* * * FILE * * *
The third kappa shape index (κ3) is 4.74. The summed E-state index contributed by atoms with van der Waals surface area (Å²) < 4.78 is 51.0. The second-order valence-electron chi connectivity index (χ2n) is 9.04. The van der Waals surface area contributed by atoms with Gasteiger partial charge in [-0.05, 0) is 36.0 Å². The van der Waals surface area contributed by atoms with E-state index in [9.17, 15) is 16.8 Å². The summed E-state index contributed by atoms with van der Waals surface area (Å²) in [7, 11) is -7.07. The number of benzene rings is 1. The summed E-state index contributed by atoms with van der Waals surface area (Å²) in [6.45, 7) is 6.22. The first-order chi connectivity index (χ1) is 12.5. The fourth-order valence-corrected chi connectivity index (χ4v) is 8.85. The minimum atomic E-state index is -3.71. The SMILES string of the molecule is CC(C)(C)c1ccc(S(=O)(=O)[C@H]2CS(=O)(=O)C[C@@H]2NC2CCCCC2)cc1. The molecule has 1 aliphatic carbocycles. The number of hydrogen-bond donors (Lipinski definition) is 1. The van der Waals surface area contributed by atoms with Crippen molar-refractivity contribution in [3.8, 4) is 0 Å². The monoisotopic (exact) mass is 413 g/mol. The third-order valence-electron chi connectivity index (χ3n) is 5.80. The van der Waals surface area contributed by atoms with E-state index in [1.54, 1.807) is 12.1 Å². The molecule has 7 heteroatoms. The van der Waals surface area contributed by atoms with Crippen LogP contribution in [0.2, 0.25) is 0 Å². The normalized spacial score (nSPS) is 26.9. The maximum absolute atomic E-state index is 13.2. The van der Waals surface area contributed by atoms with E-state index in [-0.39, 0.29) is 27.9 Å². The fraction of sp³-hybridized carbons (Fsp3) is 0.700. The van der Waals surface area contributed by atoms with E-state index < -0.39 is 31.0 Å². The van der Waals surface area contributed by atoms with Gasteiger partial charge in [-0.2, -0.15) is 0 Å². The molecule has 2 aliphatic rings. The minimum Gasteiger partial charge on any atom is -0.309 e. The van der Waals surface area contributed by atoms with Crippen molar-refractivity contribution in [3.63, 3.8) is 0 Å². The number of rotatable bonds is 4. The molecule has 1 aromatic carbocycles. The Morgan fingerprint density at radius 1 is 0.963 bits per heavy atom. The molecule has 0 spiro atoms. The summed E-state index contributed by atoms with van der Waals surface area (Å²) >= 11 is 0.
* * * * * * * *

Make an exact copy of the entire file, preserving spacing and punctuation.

The third kappa shape index (κ3) is 4.74. The summed E-state index contributed by atoms with van der Waals surface area (Å²) < 4.78 is 51.0. The second-order valence-electron chi connectivity index (χ2n) is 9.04. The van der Waals surface area contributed by atoms with Gasteiger partial charge in [-0.05, 0) is 36.0 Å². The van der Waals surface area contributed by atoms with E-state index in [9.17, 15) is 16.8 Å². The summed E-state index contributed by atoms with van der Waals surface area (Å²) in [7, 11) is -7.07. The number of benzene rings is 1. The summed E-state index contributed by atoms with van der Waals surface area (Å²) in [6.45, 7) is 6.22. The first-order chi connectivity index (χ1) is 12.5. The fourth-order valence-corrected chi connectivity index (χ4v) is 8.85. The minimum atomic E-state index is -3.71. The SMILES string of the molecule is CC(C)(C)c1ccc(S(=O)(=O)[C@H]2CS(=O)(=O)C[C@@H]2NC2CCCCC2)cc1. The molecule has 1 aliphatic carbocycles. The number of hydrogen-bond donors (Lipinski definition) is 1. The van der Waals surface area contributed by atoms with Crippen molar-refractivity contribution in [3.8, 4) is 0 Å². The monoisotopic (exact) mass is 413 g/mol. The third-order valence-electron chi connectivity index (χ3n) is 5.80. The van der Waals surface area contributed by atoms with E-state index in [1.54, 1.807) is 12.1 Å². The molecule has 7 heteroatoms. The van der Waals surface area contributed by atoms with Crippen LogP contribution in [0.2, 0.25) is 0 Å². The normalized spacial score (nSPS) is 26.9. The maximum absolute atomic E-state index is 13.2. The van der Waals surface area contributed by atoms with E-state index in [-0.39, 0.29) is 27.9 Å². The fraction of sp³-hybridized carbons (Fsp3) is 0.700. The van der Waals surface area contributed by atoms with E-state index < -0.39 is 31.0 Å². The van der Waals surface area contributed by atoms with Gasteiger partial charge in [-0.2, -0.15) is 0 Å². The molecule has 2 aliphatic rings. The minimum Gasteiger partial charge on any atom is -0.309 e. The van der Waals surface area contributed by atoms with Crippen molar-refractivity contribution in [3.63, 3.8) is 0 Å². The number of rotatable bonds is 4. The molecule has 1 aromatic carbocycles. The Morgan fingerprint density at radius 1 is 0.963 bits per heavy atom. The molecule has 0 spiro atoms. The summed E-state index contributed by atoms with van der Waals surface area (Å²) >= 11 is 0.